The Federal Court has dismissed ASIC's case against Westpac, alleging it breached responsible lending practices for home loans.
ASIC alleged that between December 2011 and March 2015, the bank failed to properly assess whether borrowers could meet repayment obligations before entering into home loan contracts.
Westpac's automated system used a benchmark called the Household Expenditure Measure or HEM to assess consumer expenses failed to account for actual expenses incurred, ASIC said, and therefore breached its obligations.
In assessing home loans with an interest-only period, ASIC also alleged that Westpac did not take in to account higher repayments at the end of the interest-only period when it should have done so.
Justice Nye Perram handed down the decision on August 13, stating that a lender "may do what it wants in the assessment process" and other provisions of the National Consumer Credit Protection Act 2009 impose penalties if lenders make unsuitable loans as a result of that process.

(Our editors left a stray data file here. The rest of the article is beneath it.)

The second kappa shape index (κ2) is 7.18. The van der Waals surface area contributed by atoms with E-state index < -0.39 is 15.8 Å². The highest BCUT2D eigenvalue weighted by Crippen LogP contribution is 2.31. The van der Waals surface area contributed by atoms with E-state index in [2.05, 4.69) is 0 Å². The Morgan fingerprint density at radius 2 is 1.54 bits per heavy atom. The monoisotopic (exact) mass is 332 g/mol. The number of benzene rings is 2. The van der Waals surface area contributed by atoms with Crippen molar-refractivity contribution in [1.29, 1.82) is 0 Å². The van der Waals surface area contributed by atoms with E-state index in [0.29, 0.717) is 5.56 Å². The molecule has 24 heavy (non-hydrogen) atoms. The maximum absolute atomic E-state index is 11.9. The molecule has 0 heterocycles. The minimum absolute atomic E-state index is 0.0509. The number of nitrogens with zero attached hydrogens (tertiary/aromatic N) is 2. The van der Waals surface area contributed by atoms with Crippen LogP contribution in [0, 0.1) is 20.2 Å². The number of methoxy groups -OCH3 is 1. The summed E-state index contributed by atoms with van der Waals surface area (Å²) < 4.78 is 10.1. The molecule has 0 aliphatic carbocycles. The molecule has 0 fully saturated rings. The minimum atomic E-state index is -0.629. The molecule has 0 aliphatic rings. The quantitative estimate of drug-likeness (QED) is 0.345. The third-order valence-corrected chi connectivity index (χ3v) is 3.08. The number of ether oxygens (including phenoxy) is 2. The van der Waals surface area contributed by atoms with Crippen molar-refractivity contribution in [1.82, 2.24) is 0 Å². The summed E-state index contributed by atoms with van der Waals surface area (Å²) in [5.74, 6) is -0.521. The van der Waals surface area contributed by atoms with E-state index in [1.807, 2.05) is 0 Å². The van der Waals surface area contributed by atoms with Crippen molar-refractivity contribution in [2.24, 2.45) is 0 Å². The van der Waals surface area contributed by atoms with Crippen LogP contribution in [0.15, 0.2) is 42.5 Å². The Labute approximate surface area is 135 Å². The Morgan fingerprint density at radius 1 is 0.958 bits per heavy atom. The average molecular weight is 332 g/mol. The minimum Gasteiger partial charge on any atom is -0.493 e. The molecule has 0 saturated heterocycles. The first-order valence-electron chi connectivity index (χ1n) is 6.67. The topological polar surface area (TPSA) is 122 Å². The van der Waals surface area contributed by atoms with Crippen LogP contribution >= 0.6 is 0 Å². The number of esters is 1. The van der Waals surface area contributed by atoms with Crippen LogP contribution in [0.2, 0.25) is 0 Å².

Under the Act, lenders must assess whether loans are unsuitable for consumers.
Westpac did take account of consumers' declared living expenses because another rule in Westpac's system compared declared living expenses to income (but leaving out other expenses including the repayments under proposed loan) was a measure of suitability, Perram said.
Commissioner Sean Hughes commented ASIC took on the case against Westpac because it needed judicial clarification on a legal obligation on lenders. ASIC refers to this case as a 'test case', he said.
"As a regulator, it is our role to test the law and its ambit. The obligation to assess loan applications builds on the requirement for banks to make inquiries about a borrower's financial circumstances and capacity to service a loan and to verify the information that borrowers give banks."
Hughes added that ASIC is reviewing the judgment carefully.